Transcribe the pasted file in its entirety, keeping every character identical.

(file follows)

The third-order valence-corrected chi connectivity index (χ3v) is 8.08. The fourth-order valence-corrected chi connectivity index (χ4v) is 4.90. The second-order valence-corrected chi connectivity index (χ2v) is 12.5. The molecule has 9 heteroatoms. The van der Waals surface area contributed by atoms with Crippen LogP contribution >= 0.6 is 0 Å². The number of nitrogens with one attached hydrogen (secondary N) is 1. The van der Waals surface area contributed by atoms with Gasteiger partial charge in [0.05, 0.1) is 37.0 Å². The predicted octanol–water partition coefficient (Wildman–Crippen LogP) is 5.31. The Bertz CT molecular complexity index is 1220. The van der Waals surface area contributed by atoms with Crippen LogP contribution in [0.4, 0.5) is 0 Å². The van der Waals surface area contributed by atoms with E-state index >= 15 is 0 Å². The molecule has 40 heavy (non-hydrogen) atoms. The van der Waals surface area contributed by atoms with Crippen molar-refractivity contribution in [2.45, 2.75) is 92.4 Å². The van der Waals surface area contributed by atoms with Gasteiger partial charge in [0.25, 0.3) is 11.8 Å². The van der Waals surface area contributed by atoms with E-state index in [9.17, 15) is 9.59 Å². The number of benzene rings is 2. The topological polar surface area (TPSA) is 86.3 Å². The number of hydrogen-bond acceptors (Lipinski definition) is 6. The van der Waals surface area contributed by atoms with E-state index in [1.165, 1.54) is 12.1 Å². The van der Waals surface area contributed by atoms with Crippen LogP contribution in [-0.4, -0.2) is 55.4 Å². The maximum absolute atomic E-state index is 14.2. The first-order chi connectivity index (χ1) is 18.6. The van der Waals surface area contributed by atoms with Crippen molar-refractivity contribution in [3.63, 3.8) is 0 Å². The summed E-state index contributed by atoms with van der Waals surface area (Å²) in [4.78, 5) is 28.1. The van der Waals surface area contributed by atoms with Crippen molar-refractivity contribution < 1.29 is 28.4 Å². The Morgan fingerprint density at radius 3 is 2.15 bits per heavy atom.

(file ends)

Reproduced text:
The third-order valence-corrected chi connectivity index (χ3v) is 8.08. The fourth-order valence-corrected chi connectivity index (χ4v) is 4.90. The second-order valence-corrected chi connectivity index (χ2v) is 12.5. The molecule has 9 heteroatoms. The van der Waals surface area contributed by atoms with Crippen LogP contribution >= 0.6 is 0 Å². The number of nitrogens with one attached hydrogen (secondary N) is 1. The van der Waals surface area contributed by atoms with Gasteiger partial charge in [0.05, 0.1) is 37.0 Å². The predicted octanol–water partition coefficient (Wildman–Crippen LogP) is 5.31. The Bertz CT molecular complexity index is 1220. The van der Waals surface area contributed by atoms with Crippen LogP contribution in [0.4, 0.5) is 0 Å². The van der Waals surface area contributed by atoms with E-state index >= 15 is 0 Å². The molecule has 40 heavy (non-hydrogen) atoms. The van der Waals surface area contributed by atoms with Crippen molar-refractivity contribution in [2.45, 2.75) is 92.4 Å². The van der Waals surface area contributed by atoms with Gasteiger partial charge in [0.25, 0.3) is 11.8 Å². The van der Waals surface area contributed by atoms with E-state index in [9.17, 15) is 9.59 Å². The number of benzene rings is 2. The topological polar surface area (TPSA) is 86.3 Å². The number of hydrogen-bond acceptors (Lipinski definition) is 6. The van der Waals surface area contributed by atoms with E-state index in [1.165, 1.54) is 12.1 Å². The van der Waals surface area contributed by atoms with Crippen LogP contribution in [-0.4, -0.2) is 55.4 Å². The maximum absolute atomic E-state index is 14.2. The first-order chi connectivity index (χ1) is 18.6. The van der Waals surface area contributed by atoms with Crippen molar-refractivity contribution in [3.63, 3.8) is 0 Å². The summed E-state index contributed by atoms with van der Waals surface area (Å²) in [4.78, 5) is 28.1. The van der Waals surface area contributed by atoms with Crippen molar-refractivity contribution < 1.29 is 28.4 Å². The Morgan fingerprint density at radius 3 is 2.15 bits per heavy atom.